Birthday vigil for a victim

Northwestern graduate served as a role model

November 12, 2006|By Julie Bykowicz | Julie Bykowicz,Sun reporter

They lit candles yesterday for Jamelle Carter's 19th birthday.

Standing in front of his alma mater, Northwestern High School, his mother, aunts and uncles, cousins and friends sang "Happy Birthday."

A day earlier, Carter's mother, surrounded by relatives, had walked onto the Parks Heights school's football field. The principal and athletic director wrapped their arms around her. Then they wrapped her in a baseball jersey and told her that No. 9, her son's number, has been retired.

Far from the traditional birthday celebrations so typical of this large, close-knit family, these were solemn remembrances of Carter. The soft-spoken college student was fatally shot this fall because, city police say, he was in the wrong place at the wrong time.

On a Saturday night in September, he had driven to Oswego Avenue, a troubled section of Park Heights, to visit a childhood friend. Later, Jean Carter drove to Sinai Hospital to listen to a doctor tell her that her only son was gone.

"My whole world just fell apart," she said. "I couldn't fathom anything like this ever happening."

Jamelle Carter grew up with his mother in a quiet part of Park Heights; his father died a decade ago. He had no criminal record. His personality was, his family says, far from violent.

He had played baseball since age 8 and won medals for his high school swim team. He walked with his dying grandfather in a race in Washington to raise money for brain cancer. The disease killed his grandmother and, months after the race, his grandfather.

He graduated in 2005 from Northwestern, where "he was a role model for other students," said Principal Tajah Gross.

He went on to study accounting at the University of Maryland Eastern Shore, where both of his parents earned their degrees.

He once wrote: "The responsibility for acquiring my education and career rests ultimately with no one but me. I know I will always have my mother's assistance and support. I will try my best to make things work."

He came home to Baltimore the last weekend of September, something his mother said was rare because the sophomore had made so many friends at college. He decided to visit a childhood friend.

About 10:30 p.m. Sept. 30, Carter was standing outside in the 2500 block of Oswego Ave. talking to friends. Police said he was shot in the head by a gunman who kept shooting as he fled.

Robert F. Cherry Jr., a Baltimore homicide detective, said Carter was shot because he "happened to be standing on a corner indicted by gangs."

"He had a future," Cherry said. "But some thug ripped it away from him. He just happened to be there. ... It could have been anyone, a baby in a carriage, a grandmother, a postman, anyone."

Police have a description of a suspect, but Cherry said the case is "far from being closed."

"We're getting no help from the neighborhood," he said. "I thought this might be the catalyst for the neighborhood to come together, to say enough is enough. But that hasn't been the case."

In those painful hours after the shooting, sitting at Jean Carter's dining room table, the detective promised the mother he would do everything possible to bring her some closure.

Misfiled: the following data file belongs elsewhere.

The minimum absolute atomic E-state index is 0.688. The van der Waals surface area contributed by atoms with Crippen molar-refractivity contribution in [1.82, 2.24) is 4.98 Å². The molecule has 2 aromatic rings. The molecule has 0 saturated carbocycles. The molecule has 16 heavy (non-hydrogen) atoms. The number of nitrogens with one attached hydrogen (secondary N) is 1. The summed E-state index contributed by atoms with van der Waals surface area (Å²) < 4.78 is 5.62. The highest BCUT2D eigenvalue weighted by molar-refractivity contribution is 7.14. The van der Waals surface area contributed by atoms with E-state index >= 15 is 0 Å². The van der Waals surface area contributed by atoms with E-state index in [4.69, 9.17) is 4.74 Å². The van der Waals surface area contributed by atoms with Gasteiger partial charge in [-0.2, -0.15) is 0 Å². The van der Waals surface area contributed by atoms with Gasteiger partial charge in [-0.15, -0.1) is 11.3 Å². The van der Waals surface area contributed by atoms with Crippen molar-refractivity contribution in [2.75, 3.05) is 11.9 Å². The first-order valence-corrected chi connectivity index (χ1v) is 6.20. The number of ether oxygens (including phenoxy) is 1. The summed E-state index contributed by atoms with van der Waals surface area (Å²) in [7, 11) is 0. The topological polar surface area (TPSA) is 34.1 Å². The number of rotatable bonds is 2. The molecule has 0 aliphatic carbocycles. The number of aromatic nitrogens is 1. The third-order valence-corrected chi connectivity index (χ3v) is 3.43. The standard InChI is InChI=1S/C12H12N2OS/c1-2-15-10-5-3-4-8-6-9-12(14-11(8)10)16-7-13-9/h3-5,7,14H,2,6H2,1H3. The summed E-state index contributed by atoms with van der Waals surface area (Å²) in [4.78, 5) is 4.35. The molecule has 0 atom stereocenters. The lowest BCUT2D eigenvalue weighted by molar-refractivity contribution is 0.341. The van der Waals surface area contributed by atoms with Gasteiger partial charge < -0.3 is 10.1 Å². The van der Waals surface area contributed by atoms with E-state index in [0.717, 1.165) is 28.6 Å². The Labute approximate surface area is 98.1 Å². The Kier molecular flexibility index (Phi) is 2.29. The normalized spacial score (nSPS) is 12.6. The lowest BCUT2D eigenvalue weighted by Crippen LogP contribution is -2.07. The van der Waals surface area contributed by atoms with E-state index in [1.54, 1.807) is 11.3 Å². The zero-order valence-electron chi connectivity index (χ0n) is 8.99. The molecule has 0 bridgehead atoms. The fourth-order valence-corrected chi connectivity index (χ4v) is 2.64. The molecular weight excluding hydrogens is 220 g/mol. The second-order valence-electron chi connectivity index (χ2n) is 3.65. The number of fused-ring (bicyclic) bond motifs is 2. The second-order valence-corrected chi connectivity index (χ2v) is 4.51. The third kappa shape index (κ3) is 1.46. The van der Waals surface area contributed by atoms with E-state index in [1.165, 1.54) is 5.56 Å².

Hundreds of UMES students lit candles for him a few days after his death in front of the student services center. They told stories about him, and they filled a memory book to give to his family.

The vigil was "so emotional," said Mauresha Spencer, vice president of the Student Government Association. "We needed to do it to lift a weight off our shoulders."

The next day, students piled into vans to come to Carter's funeral in Baltimore. More than 500 people attended.

His mother wrote a note in the service program. "My love, my heart, my soul, `My Melly,' my only child. Giving birth to you was the best thing that ever happened to me ... I will carry you in my heart forever. I'll meet you in heaven."

Friends have had his name tattooed on their necks and his initials shaved into their haircuts. Dozens wear the white T-shirts his family had printed that bear his senior portrait and the phrase, "Heaven is now chillz."

"Chillz" was Carter's personality. Longtime friend Kelvin Harris said it was also his response to everything from "How was your day?" to "What did you do this afternoon?"

His solid, 6-foot-1 build and his often serious expression hid his wit and charm, friends and relatives say. He loved playing video games and he loved his car, a green Ford Taurus handed down from his mother, said Patricia Patterson, 24, one of dozens of cousins.

When they gathered yesterday, more than 100 of them, in front of the high school, they tried to fill the candlelight vigil with his touches. Many of them wore the T-shirts with his portrait.

High school friend Donte Erwin, 19, pulled his sport utility vehicle close to play the Bone Thugs-N-Harmony song "Crossroads." Erwin sat in the passenger seat and wept as the lyrics poured out of his speakers.

Can somebody anybody tell me why he died?

We die - I don't wanna die ...

See you at the crossroads ... so you won't be lonely.

At the end of the vigil, after the Rev. Terry McCain of Elderslie-St. Andrew's United Methodist Church led a prayer, people said to the flames atop their candles, "Happy birthday, Jamelle."

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